More than 200 Ukrainians were subjected to extrajudicial detentions and enforced disappearances in Kherson after Russian forces seized control of the region in March, a Yale University research group said Friday. Half of those seized “do not appear to have been released,” according to the Conflict Observatory. Read our live blog for the latest developments in the war in Ukraine. All times are in Paris time (GMT + 1).
07:56 am: Most APEC members strongly condemn war in Ukraine, summit statement said
Asia-Pacific leaders on Saturday added their voices to international pressure on Russia over its invasion of Ukraine, issuing a statement at the summit saying “most” of them condemned the war.
After a day and a half of talks in Bangkok, the 21 members of the Asia-Pacific Economic Cooperation (APEC) Forum issued a joint statement criticizing the conflict and the global economic turmoil it has caused.
The summit communiqué was approved by all APEC members, including Russia and China — which has refrained from public criticism of Moscow over the invasion — but contains some diplomatic nonsense.
“Most members strongly condemned the war in Ukraine, emphasizing that it causes immense human suffering and exacerbates existing vulnerabilities in the global economy,” it said.
“There were different views and different assessments of the situation and sanctions.”
Aside from replacing the organization’s name, the statement was word-for-word the same as a G20 statement released Wednesday after a summit in Indonesia and reportedly the result of intense diplomatic haggling.
7:50 am: More than 200 Ukrainians detained, disappearances in Kherson region, Yale research group says
Hundreds of Ukrainians were detained and forcibly disappeared in Kherson after Russia took the province, in evidence of a planned campaign, a Yale University group that investigates war crimes said Friday.
The Conflict Observatory, a research group under Yale University’s School of Public Health, said they have documented 226 extrajudicial detentions and enforced disappearances in Kherson. About a quarter of that number were reported to have been subjected to torture and four died in custody.
>> UKTN report: Kherson residents describe torture by Russians
Most of the detentions and disappearances were carried out by the Russian army and the FSB security service, and half of the detainees “do not appear to have been released,” the Conflict Observatory said in a report.
It said military-age men, including government officials, civil society leaders, teachers, law enforcement officers and journalists, were a large proportion of those detained and disappeared.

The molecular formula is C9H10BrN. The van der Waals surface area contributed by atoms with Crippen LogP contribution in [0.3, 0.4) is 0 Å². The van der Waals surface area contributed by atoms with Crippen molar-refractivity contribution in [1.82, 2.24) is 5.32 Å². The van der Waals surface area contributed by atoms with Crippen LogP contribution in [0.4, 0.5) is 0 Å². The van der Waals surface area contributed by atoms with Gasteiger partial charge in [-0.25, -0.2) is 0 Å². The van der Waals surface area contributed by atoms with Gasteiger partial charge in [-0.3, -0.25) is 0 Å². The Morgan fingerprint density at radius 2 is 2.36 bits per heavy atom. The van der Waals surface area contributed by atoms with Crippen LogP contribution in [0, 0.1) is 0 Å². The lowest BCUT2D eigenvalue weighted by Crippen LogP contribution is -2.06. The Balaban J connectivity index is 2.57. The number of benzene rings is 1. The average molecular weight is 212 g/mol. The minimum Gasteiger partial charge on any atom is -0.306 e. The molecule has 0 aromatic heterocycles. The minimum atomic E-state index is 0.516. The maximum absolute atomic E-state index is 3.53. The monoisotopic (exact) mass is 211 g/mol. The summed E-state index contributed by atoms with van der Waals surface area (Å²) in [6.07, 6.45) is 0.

“These findings highlight a range of alarming allegations about the treatment of detainees, including allegations of deaths in custody; the widespread use of torture and cruel, inhuman or degrading treatment, depredation of detainees (and) sexual and gender-based violence,” the report said. .
The pattern of the detainees shows that the campaign was “premeditated,” it added.
The report cited sources as saying that after taking Kherson in March, the Russians arrived with lists of names and license plate numbers, targeting people they believed could resist their presence.
The report added that Crimean Tatars were also targeted and many were accused of belonging to what Russia calls a Tatar “terrorist” group.
07:45: Russia ‘looking for a short ceasefire… to regain strength,’ says Zelensky
Ukrainian President Volodymyr Zelensky on Friday rejected the idea of a “short truce” with Russia, saying it would only make matters worse.
“Russia is now looking for a short ceasefire, a delay to regain strength. Someone may call this the end of the war, but such a delay will only aggravate the situation,” the Ukrainian leader said in remarks that were broadcast on the Halifax International Security Forum.
“A really real, long-lasting and fair peace can only be the result of the complete destruction of Russian aggression,” Zelensky said.
The White House said earlier today that only Zelensky can decide when to open peace talks with Russia, rejecting the idea that it was pressuring Kiev to negotiate an end to the nearly nine-month war sparked by the invasion of Russia. Moscow in February.
However, General Mark Milley, the top US military officer, has suggested in recent weeks that Kiev could benefit from battlefield victories over Moscow’s forces and open talks to end the conflict.
Milley said on Wednesday that while Ukraine has had significant successes, Moscow still controls some 20 percent of the country, and Kiev’s troops are unlikely to force the Russians to leave the country anytime soon.
07.40 am: Two Russian fighter jets flying towards NATO ships in Baltic Sea in ‘unsafe and unprofessional’ manner, says alliance
NATO said on Friday that two Russian warplanes had carried out an “unsafe and unprofessional approach” to alliance naval vessels during routine operations in the Baltic Sea.
NATO’s maritime command said the jets flew over “the force at an altitude of 300 feet (91 meters) and a distance of 80 yards (73 meters)” on Thursday morning after the Russian pilots failed to respond to communications.
“NATO deemed the interaction unsafe and unprofessional because it was conducted in a known danger area, which was activated for air defense training, and because of the aircraft’s altitude and proximity,” a statement said.
“The interaction increased the risk of miscalculations, mistakes and accidents.”
The statement said that NATO forces had acted “responsibly” in accordance with maritime regulations.
“NATO will respond appropriately to any interference with NATO’s lawful activities in the area that jeopardizes the safety of our aircraft, ships or their crews. NATO seeks no confrontation and poses no threat,” it said.
(UKTN with UKTN, UKTN and REUTERS)